My point is that street dealers would almost entirely disappear with regulation. I have a very small investment with a cannabis edibles company in California (I have a dog in this race, but the race is essentially won), and the amount of testing that we put into every step of the process is considerable. Each plant is randomly tested. Each batch of combined plants is again randomly tested. Each batch of oil is randomly tested. All of our confections are randomly tested. Anywhere along the way, you can pick up any product, scan its label, and track every single seed that went into it. Hell, I'd bet you can't even do that with wine and grapes. Of course, wine has been around for much less time than cannabis use.

* I view drug use on par with extreme sports. You might injure yourself severely or even die while engaging in either activity, and people will engage in both regardless of the law. Given that, why is there so much research into safety equipment and better regulations for extreme sports? The law. If reasonable people are going to engage in both activities, isn't it society's responsibility to work to make both as safe as possible and minimize the drag on society's productiveness? Prohibition has clearly devastated productivity for a large portion of society and fails the test immediately.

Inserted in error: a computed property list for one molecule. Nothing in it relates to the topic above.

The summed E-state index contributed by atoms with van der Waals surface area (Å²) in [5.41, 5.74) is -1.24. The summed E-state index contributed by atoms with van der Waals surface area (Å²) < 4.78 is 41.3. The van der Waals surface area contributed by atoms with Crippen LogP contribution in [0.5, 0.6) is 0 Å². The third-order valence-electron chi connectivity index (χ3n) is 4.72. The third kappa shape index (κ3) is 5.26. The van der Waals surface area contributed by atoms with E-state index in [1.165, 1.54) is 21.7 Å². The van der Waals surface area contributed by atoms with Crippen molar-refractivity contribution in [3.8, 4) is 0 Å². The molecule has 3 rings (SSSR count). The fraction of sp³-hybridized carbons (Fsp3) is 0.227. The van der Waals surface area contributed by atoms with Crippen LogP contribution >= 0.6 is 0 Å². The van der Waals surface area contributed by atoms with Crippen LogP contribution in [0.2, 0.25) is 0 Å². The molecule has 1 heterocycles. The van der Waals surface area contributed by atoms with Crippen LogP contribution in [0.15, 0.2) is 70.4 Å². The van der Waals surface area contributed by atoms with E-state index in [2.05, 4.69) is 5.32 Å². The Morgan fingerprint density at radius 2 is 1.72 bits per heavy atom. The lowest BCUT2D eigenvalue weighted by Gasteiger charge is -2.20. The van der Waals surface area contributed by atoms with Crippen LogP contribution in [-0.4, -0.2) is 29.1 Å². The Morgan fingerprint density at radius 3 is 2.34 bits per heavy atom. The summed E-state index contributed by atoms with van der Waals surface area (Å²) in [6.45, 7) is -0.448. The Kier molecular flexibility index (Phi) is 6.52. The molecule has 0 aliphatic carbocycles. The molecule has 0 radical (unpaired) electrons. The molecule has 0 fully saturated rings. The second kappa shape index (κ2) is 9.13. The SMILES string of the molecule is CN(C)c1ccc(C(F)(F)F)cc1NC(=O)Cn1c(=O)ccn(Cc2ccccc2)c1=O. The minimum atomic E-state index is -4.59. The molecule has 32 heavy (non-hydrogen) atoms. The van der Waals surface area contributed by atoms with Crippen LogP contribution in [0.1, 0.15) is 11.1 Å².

That it hasn't even slightly stemmed the damage from drug misuse and costs us billions of dollars annually makes this issue so one-sided for me. It's like asking, "Should we start paying women on par with men?" Is there any defensible no answer?

Okay, I rambled on quite a bit there. Blame it on the beer! Thanks for reminding me why I keep checking in to /. :)